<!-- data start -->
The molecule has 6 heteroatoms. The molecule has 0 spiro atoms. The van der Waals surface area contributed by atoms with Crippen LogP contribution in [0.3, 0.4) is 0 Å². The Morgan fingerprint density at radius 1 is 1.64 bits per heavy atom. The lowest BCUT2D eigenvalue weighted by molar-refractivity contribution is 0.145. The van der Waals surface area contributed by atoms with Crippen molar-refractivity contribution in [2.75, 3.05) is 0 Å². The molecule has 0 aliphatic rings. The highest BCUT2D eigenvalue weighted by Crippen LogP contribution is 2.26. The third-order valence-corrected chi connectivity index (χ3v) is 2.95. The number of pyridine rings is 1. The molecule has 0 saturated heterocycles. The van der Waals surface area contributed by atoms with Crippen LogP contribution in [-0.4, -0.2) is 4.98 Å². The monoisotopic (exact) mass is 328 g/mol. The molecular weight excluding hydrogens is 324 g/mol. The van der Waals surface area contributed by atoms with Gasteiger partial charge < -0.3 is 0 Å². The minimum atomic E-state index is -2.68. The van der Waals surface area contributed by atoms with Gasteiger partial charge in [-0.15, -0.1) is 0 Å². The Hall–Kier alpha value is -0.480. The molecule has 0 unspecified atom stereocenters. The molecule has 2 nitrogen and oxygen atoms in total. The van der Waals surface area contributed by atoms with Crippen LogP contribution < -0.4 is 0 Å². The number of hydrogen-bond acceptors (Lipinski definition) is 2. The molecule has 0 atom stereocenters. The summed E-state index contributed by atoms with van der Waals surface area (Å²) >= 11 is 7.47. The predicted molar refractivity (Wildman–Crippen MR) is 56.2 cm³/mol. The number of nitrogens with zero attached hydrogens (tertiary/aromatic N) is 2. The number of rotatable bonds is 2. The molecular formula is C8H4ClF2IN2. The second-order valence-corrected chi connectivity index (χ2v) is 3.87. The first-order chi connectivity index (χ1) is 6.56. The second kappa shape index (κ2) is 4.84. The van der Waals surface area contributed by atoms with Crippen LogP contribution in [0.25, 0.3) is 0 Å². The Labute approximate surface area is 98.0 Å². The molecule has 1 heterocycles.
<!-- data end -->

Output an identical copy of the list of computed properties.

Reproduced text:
The molecule has 6 heteroatoms. The molecule has 0 spiro atoms. The van der Waals surface area contributed by atoms with Crippen LogP contribution in [0.3, 0.4) is 0 Å². The Morgan fingerprint density at radius 1 is 1.64 bits per heavy atom. The lowest BCUT2D eigenvalue weighted by molar-refractivity contribution is 0.145. The van der Waals surface area contributed by atoms with Crippen molar-refractivity contribution in [2.75, 3.05) is 0 Å². The molecule has 0 aliphatic rings. The highest BCUT2D eigenvalue weighted by Crippen LogP contribution is 2.26. The third-order valence-corrected chi connectivity index (χ3v) is 2.95. The number of pyridine rings is 1. The molecule has 0 saturated heterocycles. The van der Waals surface area contributed by atoms with Crippen LogP contribution in [-0.4, -0.2) is 4.98 Å². The monoisotopic (exact) mass is 328 g/mol. The molecular weight excluding hydrogens is 324 g/mol. The van der Waals surface area contributed by atoms with Gasteiger partial charge < -0.3 is 0 Å². The minimum atomic E-state index is -2.68. The van der Waals surface area contributed by atoms with Gasteiger partial charge in [-0.15, -0.1) is 0 Å². The Hall–Kier alpha value is -0.480. The molecule has 0 unspecified atom stereocenters. The molecule has 2 nitrogen and oxygen atoms in total. The van der Waals surface area contributed by atoms with Crippen LogP contribution < -0.4 is 0 Å². The number of hydrogen-bond acceptors (Lipinski definition) is 2. The molecule has 0 atom stereocenters. The summed E-state index contributed by atoms with van der Waals surface area (Å²) >= 11 is 7.47. The predicted molar refractivity (Wildman–Crippen MR) is 56.2 cm³/mol. The number of nitrogens with zero attached hydrogens (tertiary/aromatic N) is 2. The number of rotatable bonds is 2. The molecular formula is C8H4ClF2IN2. The second-order valence-corrected chi connectivity index (χ2v) is 3.87. The first-order chi connectivity index (χ1) is 6.56. The second kappa shape index (κ2) is 4.84. The van der Waals surface area contributed by atoms with Crippen LogP contribution in [0.25, 0.3) is 0 Å². The Labute approximate surface area is 98.0 Å². The molecule has 1 heterocycles.